• Project Validation and Verification (how to ensure projects and emission reports are real/accurate)


Once the footprint is quantified, a company can then act towards becoming carbon neutral. It can reduce and/or offset its own carbon footprint. In-house emissions reduction opportunities should become apparent post Quantification – as all emission sources are now identified and quantified. Offsetting is where a company purchases the emissions reduction created by another company to offset its own impact. The process, broadly works like this:

  • Company A has annual emissions of 500 tonnes of CO2e:
  • Company B may plant a forest that consumes 500 tonnes of CO2e.
  • Company B registers its project under the Clean Development Mechanism (CDM). To be approved the project must be independently validated.
  • A voluntary carbon market can then issue carbon credits each year, for each tonne of CO2e the forest consumes. These are a tradeable commodity and can be sold. The seller gets funding for the project: the buyer, an offset for their emissions.
  • The forest owner must quantify and have independently verified how much CO2 the forest consumes each year, to be awarded the credits.
  • If the carbon market is satisfied with the continuing efficacy of the forest, more credits are issued – each year for up to 10 years.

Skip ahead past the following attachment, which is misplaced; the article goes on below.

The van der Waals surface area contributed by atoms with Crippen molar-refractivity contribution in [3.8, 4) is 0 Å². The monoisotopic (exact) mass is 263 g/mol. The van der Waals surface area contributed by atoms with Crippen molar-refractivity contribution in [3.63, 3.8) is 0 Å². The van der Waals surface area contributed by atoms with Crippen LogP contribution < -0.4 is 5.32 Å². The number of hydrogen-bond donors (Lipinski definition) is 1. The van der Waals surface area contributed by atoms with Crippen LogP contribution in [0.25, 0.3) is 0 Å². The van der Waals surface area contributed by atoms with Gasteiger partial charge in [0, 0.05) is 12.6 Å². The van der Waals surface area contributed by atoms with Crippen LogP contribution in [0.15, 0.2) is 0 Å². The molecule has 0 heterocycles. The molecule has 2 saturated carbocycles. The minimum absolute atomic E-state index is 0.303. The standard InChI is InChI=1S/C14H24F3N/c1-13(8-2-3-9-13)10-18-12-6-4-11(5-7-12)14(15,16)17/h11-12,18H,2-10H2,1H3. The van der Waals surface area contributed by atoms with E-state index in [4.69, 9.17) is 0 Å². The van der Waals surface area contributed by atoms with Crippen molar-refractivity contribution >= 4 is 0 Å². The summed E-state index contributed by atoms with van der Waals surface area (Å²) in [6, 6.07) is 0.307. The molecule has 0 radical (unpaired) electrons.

Many carbon markets operate around the world – with varying degrees of credibility. The more credible the project, the higher the credit price will be. Extending our example above – a low credibility market (with low standards of Validation and Verification) may issue credits for the Company B Forest project that one can buy for 5 cents each – allowing company A to claim carbon neutrality for $25 per annum. When you go looking for the forest however you may find it has been cut down for timber or land use and is no longer offsetting emissions. In this case, the offset is dubious or non-existent.  The more expensive credits are verified by independent 3rd party reputable companies. The costs are higher for the company, but the offset is real and the planet actually does benefit.

Back to the tragedy of the commons: if everyone is more driven by self-interest than responsibility – they buy the cheap credits – and use it as a marketing tool. The responsible companies do the opposite – they buy the verified credits and share the science of their actions to any and all. The average consumer may be fooled -but the planet won’t be